Predicting PET imaging's future: Diagnosing and treating diseases ASAP

RESTON, Va. -- Imagine a new world of detecting and diagnosing diseases sooner--even before any symptoms are present. Consider the possibility of receiving individualized, targeted molecular, cellular or genetic medical treatment as soon as possible and of undergoing scanning that can quickly tell your doctor whether your treatment is working. Continued advances in positron emission tomography (PET) imaging are key to this future, according to Simon R. Cherry, professor of biomedical engineering at the University of California, Davis.

"Earlier detection of diseases and of the effect of treatment on them is the main impetus in advancing PET technology," says Cherry, who offered predictions about PET's growing importance in the November issue of the Journal of Nuclear Medicine. In the far future, individuals may be able to take a simple--as yet undeveloped--annual blood and/or urine test to screen protein or metabolite levels that could indicate common diseases, said the author of "The 2006 Henry N. Wagner Lecture: Of Mice and Men (and Positrons)--Advances in PET Imaging Technology." Since nearly all diseases alter the body's biochemical processes, "this type of test could allow a doctor to compare a patient's results with those from previous years and flag a beginning disease process," added the director of the UC Davis Center for Molecular and Genomic Imaging. "Once a change is noted, it will be critical to localize and visualize the disease and monitor how it responds to therapy. This is where PET technology offers powerful opportunities," he said. With PET's molecular imaging ability--the ability to "photograph" biological targets or pathways--doctors will be able to detect molecular changes that could provide valuable information about treating and even preventing the onset of Alzheimer's or other brain disorders, cancers and heart disease. "PET's diagnostic ability in the future will tell us something about the precise molecular makeup of disease in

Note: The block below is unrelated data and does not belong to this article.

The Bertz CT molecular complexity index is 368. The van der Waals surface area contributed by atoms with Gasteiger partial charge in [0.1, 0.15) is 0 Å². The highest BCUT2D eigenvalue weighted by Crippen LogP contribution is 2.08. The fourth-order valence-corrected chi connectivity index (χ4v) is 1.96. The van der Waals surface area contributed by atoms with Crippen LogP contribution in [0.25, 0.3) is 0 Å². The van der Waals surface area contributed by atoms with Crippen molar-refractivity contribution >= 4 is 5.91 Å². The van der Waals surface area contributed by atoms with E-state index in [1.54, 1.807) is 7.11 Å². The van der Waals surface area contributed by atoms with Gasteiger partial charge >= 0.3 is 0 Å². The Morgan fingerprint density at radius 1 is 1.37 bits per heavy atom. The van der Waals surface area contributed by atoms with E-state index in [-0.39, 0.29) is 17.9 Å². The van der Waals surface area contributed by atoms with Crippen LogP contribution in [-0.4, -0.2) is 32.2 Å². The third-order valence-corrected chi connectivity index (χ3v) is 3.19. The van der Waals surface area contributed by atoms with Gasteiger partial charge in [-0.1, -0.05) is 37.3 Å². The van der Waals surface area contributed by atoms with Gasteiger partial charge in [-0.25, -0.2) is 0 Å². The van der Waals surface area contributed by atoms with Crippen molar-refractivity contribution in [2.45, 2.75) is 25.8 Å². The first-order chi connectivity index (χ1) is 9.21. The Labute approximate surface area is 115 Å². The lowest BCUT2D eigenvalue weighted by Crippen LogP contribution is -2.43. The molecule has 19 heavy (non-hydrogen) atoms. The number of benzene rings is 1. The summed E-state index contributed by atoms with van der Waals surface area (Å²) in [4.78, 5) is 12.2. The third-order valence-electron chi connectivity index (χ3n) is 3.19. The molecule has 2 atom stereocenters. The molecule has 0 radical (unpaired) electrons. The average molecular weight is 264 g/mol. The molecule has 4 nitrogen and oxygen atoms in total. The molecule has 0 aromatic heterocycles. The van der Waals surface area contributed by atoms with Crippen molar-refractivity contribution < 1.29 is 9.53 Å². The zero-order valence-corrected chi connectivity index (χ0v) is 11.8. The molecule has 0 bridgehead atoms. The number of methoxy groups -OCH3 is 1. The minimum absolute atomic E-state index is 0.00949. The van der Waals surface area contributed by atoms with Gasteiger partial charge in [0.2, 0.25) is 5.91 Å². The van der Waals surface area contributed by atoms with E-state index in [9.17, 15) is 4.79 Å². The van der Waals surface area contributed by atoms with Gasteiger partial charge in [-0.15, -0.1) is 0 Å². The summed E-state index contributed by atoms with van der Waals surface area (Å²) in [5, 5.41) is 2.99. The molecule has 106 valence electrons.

Contact: Maryann Verrillo
Society of Nuclear Medicine

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